https://www.theguardian.com/politics...nistry-defence

    They were valued by Annington at £7.6bn last year, while their vacant possession value is estimated at £10bn.

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  • AndrewDod
    replied
    Originally posted by Piffy View Post
    I was once told that if a property is rented that reduced the valuation for probate purposes by 40% which is quite useful as I found a low valuation reduced the amount of Inheritance Tax of 40% and when I sold 8 years later I had to pay the lower Capital Gains Tax.
    I your case I would (if not already) put the properties in the hands o a Letting Agent and find out how much you should get in rent.
    I highly doubt that would pass muster with HMRC (if audited) unless it is some sort of long term tenancy from which one cannot escape.

    A small diuscount can be applied (and is sanctioned by HMRC) where there are genuine difficulties (for example in the case of jointly owned property where one has to due the co-owner for a court ordered sale - in that case 15%) - a 40% discount for having a usual AST tenant is in the joke/tax fraud category if self applied in a self assessment. Please don't encourage forum members to take risks by committing fraud.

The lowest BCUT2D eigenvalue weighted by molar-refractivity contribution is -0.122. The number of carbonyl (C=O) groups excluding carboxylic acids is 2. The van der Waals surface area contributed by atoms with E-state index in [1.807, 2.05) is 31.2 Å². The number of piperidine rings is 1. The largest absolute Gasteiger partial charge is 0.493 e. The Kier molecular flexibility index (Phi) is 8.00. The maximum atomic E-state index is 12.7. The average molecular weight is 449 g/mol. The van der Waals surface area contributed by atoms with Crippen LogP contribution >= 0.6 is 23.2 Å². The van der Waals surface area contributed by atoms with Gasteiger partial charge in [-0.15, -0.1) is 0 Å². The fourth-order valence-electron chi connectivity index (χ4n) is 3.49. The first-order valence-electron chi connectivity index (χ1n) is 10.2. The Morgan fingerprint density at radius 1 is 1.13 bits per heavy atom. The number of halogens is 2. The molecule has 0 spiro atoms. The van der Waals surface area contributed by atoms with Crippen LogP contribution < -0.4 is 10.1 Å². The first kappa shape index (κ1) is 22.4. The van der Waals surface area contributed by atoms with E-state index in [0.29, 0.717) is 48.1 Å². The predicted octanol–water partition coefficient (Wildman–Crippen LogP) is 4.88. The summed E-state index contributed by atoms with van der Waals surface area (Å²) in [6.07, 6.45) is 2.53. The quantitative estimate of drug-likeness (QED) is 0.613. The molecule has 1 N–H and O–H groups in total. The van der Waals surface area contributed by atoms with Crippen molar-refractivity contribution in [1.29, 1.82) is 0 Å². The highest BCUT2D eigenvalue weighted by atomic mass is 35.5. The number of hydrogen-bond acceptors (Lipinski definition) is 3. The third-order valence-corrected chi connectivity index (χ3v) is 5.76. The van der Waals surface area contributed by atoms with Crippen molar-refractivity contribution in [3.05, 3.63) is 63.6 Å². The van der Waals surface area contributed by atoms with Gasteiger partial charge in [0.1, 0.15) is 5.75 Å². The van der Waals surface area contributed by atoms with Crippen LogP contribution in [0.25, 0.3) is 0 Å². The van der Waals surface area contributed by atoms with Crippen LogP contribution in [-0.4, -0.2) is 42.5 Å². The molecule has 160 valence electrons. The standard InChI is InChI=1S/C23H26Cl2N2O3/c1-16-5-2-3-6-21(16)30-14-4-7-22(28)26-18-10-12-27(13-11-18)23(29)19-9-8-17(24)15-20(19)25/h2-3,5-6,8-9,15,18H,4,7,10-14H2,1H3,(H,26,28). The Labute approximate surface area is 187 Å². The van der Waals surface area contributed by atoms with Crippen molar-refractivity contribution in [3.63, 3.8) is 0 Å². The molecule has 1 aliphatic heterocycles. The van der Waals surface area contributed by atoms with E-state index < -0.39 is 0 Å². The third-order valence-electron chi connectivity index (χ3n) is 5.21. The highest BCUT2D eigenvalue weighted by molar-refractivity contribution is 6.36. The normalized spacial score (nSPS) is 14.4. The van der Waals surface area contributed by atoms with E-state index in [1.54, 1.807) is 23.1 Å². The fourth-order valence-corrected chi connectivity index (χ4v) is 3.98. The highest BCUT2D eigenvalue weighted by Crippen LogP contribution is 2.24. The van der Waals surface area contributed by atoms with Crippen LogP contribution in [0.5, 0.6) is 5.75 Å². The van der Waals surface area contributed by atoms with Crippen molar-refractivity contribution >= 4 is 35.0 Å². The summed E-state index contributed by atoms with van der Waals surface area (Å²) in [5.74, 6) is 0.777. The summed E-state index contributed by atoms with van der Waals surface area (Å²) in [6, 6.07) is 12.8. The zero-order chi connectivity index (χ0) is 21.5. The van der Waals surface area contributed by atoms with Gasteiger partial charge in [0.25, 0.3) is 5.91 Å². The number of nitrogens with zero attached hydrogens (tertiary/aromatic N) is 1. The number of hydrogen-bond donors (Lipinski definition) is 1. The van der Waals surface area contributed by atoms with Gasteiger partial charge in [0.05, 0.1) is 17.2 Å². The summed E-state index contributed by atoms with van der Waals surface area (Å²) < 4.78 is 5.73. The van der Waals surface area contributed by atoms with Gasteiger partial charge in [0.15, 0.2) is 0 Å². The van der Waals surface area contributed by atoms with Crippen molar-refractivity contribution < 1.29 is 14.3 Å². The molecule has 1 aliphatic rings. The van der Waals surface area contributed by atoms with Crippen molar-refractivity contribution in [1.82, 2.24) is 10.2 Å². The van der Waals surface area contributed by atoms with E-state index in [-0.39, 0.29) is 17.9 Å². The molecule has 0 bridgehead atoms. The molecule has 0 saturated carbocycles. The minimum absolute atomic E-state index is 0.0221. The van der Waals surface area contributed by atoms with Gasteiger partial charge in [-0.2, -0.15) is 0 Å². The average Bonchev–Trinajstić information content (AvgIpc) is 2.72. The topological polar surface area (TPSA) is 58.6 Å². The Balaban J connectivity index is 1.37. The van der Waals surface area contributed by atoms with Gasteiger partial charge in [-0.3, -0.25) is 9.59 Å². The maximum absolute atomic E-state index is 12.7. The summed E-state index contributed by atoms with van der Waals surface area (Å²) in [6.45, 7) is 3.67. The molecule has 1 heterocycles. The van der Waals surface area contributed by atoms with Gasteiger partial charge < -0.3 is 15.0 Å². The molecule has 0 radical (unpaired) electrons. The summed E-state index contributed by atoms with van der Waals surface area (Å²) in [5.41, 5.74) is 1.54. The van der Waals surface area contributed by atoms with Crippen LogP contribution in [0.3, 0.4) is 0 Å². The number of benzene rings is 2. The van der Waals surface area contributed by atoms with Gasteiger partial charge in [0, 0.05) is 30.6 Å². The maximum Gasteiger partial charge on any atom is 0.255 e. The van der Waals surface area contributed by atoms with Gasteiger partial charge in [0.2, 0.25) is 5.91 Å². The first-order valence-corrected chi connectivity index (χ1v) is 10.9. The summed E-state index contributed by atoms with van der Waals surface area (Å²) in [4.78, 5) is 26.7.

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  • jpucng62
    replied
    Originally posted by Piffy View Post
    I was once told that if a property is rented that reduced the valuation for probate purposes by 40% which is quite useful as I found a low valuation reduced the amount of Inheritance Tax of 40% and when I sold 8 years later I had to pay the lower Capital Gains Tax.
    I think that might only be in the case of a regulated tenancy where you can't recover the property.

    Generally if you pay less IHT you will probably pay more CGT when you sell (unless it is still a regulated tenancy).

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  • DPT57
    replied
    In that case I would strongly urge you to join a landlords association and do some training, or you'll find your net profit is negative due to fines, penalties and non-paying tenants who prey on inexperienced landlords.

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  • Piffy
    replied